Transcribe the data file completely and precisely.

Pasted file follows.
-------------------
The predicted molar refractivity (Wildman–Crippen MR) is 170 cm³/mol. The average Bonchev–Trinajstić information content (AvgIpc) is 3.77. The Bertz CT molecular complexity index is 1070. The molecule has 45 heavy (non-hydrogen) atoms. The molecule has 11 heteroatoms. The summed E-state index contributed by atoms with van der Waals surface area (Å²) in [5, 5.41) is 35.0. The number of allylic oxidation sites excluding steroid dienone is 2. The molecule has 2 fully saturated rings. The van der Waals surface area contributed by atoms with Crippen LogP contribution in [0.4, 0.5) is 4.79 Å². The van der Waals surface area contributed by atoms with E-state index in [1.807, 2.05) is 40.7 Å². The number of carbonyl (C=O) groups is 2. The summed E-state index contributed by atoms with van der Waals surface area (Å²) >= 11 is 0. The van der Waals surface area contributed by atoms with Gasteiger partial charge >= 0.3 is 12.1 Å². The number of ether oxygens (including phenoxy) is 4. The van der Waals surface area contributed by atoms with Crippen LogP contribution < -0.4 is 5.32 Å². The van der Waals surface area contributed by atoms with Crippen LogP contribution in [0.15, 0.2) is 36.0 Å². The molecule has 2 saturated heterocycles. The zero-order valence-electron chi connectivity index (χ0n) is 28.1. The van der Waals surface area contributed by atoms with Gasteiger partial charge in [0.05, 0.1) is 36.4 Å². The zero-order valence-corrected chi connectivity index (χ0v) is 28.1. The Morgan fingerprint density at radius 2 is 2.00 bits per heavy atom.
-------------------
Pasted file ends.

The predicted molar refractivity (Wildman–Crippen MR) is 170 cm³/mol. The average Bonchev–Trinajstić information content (AvgIpc) is 3.77. The Bertz CT molecular complexity index is 1070. The molecule has 45 heavy (non-hydrogen) atoms. The molecule has 11 heteroatoms. The summed E-state index contributed by atoms with van der Waals surface area (Å²) in [5, 5.41) is 35.0. The number of allylic oxidation sites excluding steroid dienone is 2. The molecule has 2 fully saturated rings. The van der Waals surface area contributed by atoms with Crippen LogP contribution in [0.4, 0.5) is 4.79 Å². The van der Waals surface area contributed by atoms with E-state index in [1.807, 2.05) is 40.7 Å². The number of carbonyl (C=O) groups is 2. The summed E-state index contributed by atoms with van der Waals surface area (Å²) >= 11 is 0. The van der Waals surface area contributed by atoms with Gasteiger partial charge >= 0.3 is 12.1 Å². The number of ether oxygens (including phenoxy) is 4. The van der Waals surface area contributed by atoms with Crippen LogP contribution < -0.4 is 5.32 Å². The van der Waals surface area contributed by atoms with Crippen LogP contribution in [0.15, 0.2) is 36.0 Å². The molecule has 2 saturated heterocycles. The zero-order valence-electron chi connectivity index (χ0n) is 28.1. The van der Waals surface area contributed by atoms with Gasteiger partial charge in [0.05, 0.1) is 36.4 Å². The zero-order valence-corrected chi connectivity index (χ0v) is 28.1. The Morgan fingerprint density at radius 2 is 2.00 bits per heavy atom.